A six-week trial of moving timber by rail from Georgemas Junction to Inverness, for transfer to the nearby Norbord factory, began in the first week of August. This marks a major milestone in the work undertaken over several years by Frank Roach of HITRANS [Highlands & Islands Transport Partnership] on the 'Branchliner' project.
Around fifteen trains are planned to run over a six-week period, and other loading points at Thurso, Lairg and Kyle of Lochalsh may also be used. The trial is to establish 'best practice' for future timber transport by rail, in terms of train operation and the loading and securing of the timber.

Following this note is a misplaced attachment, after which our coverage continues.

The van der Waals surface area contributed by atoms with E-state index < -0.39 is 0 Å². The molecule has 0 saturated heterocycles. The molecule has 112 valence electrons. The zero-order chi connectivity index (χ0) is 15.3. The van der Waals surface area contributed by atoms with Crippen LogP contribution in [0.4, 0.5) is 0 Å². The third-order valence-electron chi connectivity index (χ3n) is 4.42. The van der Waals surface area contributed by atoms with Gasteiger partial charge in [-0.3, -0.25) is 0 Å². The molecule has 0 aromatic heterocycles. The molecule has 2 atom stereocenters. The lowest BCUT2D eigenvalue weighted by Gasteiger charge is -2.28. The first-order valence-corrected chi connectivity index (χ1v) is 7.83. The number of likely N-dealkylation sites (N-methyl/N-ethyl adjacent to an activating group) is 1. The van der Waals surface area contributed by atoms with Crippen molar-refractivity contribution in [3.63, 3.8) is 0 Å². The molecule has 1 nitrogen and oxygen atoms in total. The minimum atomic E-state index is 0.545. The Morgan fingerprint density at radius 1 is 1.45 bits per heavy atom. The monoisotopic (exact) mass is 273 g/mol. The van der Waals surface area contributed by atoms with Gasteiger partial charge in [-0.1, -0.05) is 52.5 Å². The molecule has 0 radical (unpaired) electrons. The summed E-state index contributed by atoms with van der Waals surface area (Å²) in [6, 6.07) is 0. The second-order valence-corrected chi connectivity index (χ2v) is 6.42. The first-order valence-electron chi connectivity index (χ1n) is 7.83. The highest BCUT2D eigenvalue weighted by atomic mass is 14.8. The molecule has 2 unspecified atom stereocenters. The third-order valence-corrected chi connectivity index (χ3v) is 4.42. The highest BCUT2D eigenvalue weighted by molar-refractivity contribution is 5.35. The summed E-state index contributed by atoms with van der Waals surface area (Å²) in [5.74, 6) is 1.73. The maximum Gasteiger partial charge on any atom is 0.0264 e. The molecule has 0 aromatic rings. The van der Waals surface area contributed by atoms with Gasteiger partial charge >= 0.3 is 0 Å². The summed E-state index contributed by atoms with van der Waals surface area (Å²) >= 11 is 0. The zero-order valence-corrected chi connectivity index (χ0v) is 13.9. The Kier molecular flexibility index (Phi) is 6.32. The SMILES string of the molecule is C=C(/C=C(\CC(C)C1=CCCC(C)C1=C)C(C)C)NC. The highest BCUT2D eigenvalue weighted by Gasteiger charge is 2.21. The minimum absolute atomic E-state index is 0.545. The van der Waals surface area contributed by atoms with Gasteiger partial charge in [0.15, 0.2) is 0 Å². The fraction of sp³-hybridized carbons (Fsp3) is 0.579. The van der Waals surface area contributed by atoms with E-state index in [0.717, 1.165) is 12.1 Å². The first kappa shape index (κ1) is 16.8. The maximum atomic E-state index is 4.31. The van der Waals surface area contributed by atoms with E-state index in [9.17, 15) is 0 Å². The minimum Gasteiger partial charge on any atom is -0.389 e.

The Scottish Government's Strategic Rail Freight Fund has provided £195,000 to enable Victa Railfreight to run the trial. Neil Sime, Victa Railfreight's Managing Director said: "We hope that it will lead to further movements of timber by rail across Scotland, providing greener solutions and reducing damage to sensitive rural roads."
Up to 6000 tonnes of timber will be carried, which will save around 250 long-distance lorry movements totalling 55,000 lorry miles.
Anne MacKenzie, Senior Route Freight Manager for Network Rail Scotland, said: "We are confident that this trial will demonstrate that rail is a viable and environmentally sustainable way to transport timber, and are delighted to have worked closely with our rail freight industry partners in supporting this co-operative venture."
It is hoped that a successful trial will help convince Norbord to reinstate its lost rail connection to the Inverness-Aberdeen line.